• Development and testing. Developers can use the SDK to create several Android Virtual Device (AVD) configurations for development and testing purposes. Each AVD can have varying screen dimensions, SD card sizes, or even versions of the Android SDK (which is useful for testing backward compatibility with prior Android builds).

  • Playing with a new build. The emulator allows developers to just have fun with a new build of Android and learn more about it.

Let’s now walk through the steps required to build and run an emulator image on an x86 build. For simplicity’s sake, this section focuses on the Gingerbread emulator, although most of this content applies to the Ice Cream Sandwich emulator as well.

Building an Emulator Image

The first step is to follow the setup instructions listed here:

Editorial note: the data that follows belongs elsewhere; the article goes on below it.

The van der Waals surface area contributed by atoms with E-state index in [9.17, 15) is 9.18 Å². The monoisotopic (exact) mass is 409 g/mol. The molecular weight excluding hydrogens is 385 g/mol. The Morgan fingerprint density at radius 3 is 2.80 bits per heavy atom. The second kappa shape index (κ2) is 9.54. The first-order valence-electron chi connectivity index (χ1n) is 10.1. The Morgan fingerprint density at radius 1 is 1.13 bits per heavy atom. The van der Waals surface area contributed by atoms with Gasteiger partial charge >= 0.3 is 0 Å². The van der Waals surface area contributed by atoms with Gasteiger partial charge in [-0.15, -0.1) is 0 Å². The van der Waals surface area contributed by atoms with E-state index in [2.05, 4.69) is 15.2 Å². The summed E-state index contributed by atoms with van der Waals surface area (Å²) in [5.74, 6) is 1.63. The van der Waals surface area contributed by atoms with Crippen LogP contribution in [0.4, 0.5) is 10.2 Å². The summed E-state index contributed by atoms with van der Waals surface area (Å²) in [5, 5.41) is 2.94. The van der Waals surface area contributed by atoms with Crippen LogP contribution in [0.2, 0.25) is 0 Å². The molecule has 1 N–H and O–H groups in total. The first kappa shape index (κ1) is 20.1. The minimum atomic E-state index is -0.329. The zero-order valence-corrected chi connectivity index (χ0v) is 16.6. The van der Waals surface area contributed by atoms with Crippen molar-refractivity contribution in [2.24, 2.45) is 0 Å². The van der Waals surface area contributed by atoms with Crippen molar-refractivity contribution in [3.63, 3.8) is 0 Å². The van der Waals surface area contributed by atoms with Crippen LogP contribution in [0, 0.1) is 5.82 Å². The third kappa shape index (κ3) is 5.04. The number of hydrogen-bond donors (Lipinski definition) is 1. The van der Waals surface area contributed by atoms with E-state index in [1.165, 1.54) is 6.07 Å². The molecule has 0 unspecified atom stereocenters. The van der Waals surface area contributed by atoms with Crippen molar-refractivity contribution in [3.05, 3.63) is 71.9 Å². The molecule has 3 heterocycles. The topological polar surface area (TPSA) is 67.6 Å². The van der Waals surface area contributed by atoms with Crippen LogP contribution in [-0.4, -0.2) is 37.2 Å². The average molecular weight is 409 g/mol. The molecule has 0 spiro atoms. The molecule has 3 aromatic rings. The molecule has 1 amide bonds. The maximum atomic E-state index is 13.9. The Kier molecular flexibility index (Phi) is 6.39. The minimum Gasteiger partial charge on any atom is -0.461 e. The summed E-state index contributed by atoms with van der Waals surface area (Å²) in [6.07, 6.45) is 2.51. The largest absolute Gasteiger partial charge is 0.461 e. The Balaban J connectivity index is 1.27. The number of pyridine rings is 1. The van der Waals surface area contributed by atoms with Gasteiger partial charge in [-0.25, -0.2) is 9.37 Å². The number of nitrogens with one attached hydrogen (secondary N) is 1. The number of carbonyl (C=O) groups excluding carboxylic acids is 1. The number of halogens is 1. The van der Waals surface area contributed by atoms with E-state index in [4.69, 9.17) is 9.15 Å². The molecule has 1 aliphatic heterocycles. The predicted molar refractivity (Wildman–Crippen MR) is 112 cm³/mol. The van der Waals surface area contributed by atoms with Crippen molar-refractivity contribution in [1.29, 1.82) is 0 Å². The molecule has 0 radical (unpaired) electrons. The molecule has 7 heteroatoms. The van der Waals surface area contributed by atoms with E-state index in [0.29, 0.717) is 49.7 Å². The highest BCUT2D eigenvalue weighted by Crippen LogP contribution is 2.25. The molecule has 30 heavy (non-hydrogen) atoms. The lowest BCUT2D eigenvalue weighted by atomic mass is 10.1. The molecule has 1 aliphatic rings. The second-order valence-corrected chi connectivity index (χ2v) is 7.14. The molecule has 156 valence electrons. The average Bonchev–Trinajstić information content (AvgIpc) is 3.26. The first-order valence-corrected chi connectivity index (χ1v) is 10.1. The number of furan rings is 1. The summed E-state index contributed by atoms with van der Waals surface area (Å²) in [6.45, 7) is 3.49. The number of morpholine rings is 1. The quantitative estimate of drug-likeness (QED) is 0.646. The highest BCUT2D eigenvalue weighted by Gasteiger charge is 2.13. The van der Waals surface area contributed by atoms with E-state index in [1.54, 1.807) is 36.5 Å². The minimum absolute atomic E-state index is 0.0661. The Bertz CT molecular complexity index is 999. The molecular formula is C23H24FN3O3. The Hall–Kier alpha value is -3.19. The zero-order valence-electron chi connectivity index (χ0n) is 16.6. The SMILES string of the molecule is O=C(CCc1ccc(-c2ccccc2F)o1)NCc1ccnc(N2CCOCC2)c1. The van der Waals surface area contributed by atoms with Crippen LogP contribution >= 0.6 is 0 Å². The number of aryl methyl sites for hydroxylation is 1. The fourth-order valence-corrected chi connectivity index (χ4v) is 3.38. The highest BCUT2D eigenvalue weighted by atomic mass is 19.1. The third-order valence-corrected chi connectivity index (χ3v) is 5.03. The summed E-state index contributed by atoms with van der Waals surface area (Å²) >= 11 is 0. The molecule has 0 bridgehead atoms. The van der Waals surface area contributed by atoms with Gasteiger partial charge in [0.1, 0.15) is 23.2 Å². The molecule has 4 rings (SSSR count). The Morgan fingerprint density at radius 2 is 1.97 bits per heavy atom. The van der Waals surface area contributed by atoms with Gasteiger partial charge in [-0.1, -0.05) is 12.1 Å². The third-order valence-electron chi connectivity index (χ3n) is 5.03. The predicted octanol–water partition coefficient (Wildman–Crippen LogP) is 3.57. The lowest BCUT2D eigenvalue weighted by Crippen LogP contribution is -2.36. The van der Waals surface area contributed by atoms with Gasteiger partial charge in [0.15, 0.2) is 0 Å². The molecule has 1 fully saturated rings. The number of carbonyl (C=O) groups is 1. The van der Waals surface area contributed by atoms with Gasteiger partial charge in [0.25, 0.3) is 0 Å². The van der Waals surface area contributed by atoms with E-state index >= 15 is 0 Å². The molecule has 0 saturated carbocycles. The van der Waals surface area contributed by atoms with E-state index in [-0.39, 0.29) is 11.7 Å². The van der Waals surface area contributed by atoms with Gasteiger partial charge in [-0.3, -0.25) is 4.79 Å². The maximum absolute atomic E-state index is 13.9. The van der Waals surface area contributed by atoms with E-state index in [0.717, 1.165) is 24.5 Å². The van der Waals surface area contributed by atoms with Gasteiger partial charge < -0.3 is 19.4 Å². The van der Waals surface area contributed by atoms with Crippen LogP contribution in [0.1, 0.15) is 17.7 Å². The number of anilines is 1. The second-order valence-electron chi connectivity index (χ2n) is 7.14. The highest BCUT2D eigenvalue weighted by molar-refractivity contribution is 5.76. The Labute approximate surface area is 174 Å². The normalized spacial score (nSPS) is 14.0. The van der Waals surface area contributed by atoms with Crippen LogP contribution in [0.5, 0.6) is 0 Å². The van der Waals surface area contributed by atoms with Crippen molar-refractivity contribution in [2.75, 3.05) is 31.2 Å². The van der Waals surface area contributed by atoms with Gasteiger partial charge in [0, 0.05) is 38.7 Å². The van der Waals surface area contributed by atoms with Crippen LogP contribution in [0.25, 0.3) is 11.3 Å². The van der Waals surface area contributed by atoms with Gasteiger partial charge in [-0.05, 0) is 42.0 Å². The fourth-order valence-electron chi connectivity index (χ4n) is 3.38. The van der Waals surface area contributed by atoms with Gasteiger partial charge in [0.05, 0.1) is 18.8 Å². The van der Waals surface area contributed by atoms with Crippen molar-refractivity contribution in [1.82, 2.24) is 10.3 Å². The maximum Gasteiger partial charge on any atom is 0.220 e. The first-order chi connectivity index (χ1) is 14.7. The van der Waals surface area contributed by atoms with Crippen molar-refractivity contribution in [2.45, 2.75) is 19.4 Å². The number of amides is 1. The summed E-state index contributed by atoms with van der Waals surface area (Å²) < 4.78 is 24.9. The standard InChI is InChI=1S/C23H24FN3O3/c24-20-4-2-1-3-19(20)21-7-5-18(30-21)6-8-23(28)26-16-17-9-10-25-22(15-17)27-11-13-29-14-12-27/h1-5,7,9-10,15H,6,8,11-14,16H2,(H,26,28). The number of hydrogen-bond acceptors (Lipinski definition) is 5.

Google has made Gingerbread documentation available at

Currently, the default repo initialization instructions are only for getting the latest master branch or a specific branch, such as when using the command android-2.3.7_r1. The repo and branch instructions for building Gingerbread x86 emulator images were not given.

Use the branch labeled gingerbread to download the latest Android source branch, as shown in Listing 6-1. This branch has the required build files and modules to build the x86 SDK emulator images.

Listing 6-1. Set Up the Repository

$ repo init –u -b gingerbread

$ repo sync

Initialize the build environment, as shown in Listing 6-2.

Listing 6-2. Build Environment Initialization

$ source build/

including device/htc/passion/

including device/samsung/crespo4g/

including device/samsung/crespo/

Use the lunch command to configure the build for building the x86 SDK, as shown in Listing 6-3. This will build the emulator images for x86, along with other SDK modules.

Listing 6-3. Lunch Command

$ lunch sdk_x86-eng